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ARS Home » Plains Area » Fargo, North Dakota » Edward T. Schafer Agricultural Research Center » Cereal Crops Research » Research » Publications at this Location » Publication #331900

Title: Chromosome engineering techniques for targeted introgression of rust resistance from wild wheat relatives

item ZHANG, PENG - University Of Sydney
item DUNDAS, IAN - University Of Adelaide
item Xu, Steven
item FRIEBE, BERND - Kansas State University
item MCINTOSH, ROBERT - University Of Sydney
item RAUPP, W - Kansas State University

Submitted to: Book Chapter
Publication Type: Book / Chapter
Publication Acceptance Date: 5/11/2017
Publication Date: N/A
Citation: N/A

Interpretive Summary:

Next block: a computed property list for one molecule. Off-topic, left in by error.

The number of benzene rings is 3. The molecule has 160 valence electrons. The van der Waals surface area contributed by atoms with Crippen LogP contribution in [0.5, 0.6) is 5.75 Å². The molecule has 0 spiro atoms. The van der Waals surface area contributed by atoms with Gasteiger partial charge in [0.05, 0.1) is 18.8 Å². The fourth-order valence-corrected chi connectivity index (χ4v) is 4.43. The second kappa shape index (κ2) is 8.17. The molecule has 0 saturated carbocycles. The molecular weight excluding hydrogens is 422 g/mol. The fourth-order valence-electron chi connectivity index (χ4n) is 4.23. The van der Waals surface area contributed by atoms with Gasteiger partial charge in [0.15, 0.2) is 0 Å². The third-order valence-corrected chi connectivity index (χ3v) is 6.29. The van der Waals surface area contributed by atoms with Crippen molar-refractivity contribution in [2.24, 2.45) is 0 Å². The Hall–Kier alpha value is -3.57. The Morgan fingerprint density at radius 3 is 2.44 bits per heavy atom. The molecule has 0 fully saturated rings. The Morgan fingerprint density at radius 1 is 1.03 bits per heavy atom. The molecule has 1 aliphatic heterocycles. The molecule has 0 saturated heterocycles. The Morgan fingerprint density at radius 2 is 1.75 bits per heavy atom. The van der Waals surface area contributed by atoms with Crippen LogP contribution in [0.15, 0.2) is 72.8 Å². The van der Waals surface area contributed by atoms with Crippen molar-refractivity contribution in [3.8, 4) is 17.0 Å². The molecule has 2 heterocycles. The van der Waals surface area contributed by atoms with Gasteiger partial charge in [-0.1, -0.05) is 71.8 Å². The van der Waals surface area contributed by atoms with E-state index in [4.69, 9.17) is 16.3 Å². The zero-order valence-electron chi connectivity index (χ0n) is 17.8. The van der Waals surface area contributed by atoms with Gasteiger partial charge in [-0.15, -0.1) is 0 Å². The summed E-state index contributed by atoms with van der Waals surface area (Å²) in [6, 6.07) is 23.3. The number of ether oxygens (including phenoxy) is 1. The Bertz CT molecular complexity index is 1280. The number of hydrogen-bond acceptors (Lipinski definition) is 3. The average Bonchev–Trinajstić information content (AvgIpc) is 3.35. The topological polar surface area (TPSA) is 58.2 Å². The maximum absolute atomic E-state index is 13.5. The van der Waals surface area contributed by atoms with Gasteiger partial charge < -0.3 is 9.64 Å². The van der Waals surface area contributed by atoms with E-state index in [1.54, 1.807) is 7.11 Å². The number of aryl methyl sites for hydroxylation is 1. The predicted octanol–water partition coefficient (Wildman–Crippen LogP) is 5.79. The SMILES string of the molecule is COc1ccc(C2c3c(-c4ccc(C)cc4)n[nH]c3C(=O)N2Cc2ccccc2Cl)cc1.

Technical Abstract: Hexaploid wheat has relatively narrow genetic diversity due to its evolution and domestication processes compared to its wild relatives that often carry agronomically important traits including resistance to biotic and abiotic stresses. Many genes have been introgressed into wheat from wild relatives using various strategies and protocols. One of the important issues with these introgressions is linkage drag, i.e., in addition to beneficial genes, undesirable or deleterious genes that negatively influence end-use quality and grain yield are also introgressed. The linkage drag is responsible for limiting the use of alien genes in breeding programs. Therefore, a lot of effort has been devoted to reduce linkage drag. If a gene of interest is in the primary gene pool or on a homologous chromosome from species in the secondary gene pool, it can be introgressed into common wheat by direct crosses and homologous recombination. However, if a gene of interest is on a homoeologous chromosome of a species belonging to the secondary or tertiary gene pools, chromosome engineering is required to make the transfer and to break any linkage drag. Four general approaches are used to transfer genes from homoeologous chromosomes of wild relatives to wheat chromosomes, namely, spontaneous translocations, radiation, tissue culture, and induced homoeologous recombination. The last is the method of choice provided the target gene(s) is not located near the centromere where recombination is lacking or is suppressed, and the synteny between the alien chromosome carrying the gene and the recipient wheat chromosome is conserved. In this chapter, we will focus on homoeologous recombination-based chromosome engineering approach and use rust resistance genes in wild relatives of wheat as examples. The methodology will be applicable to other alien genes and other crops.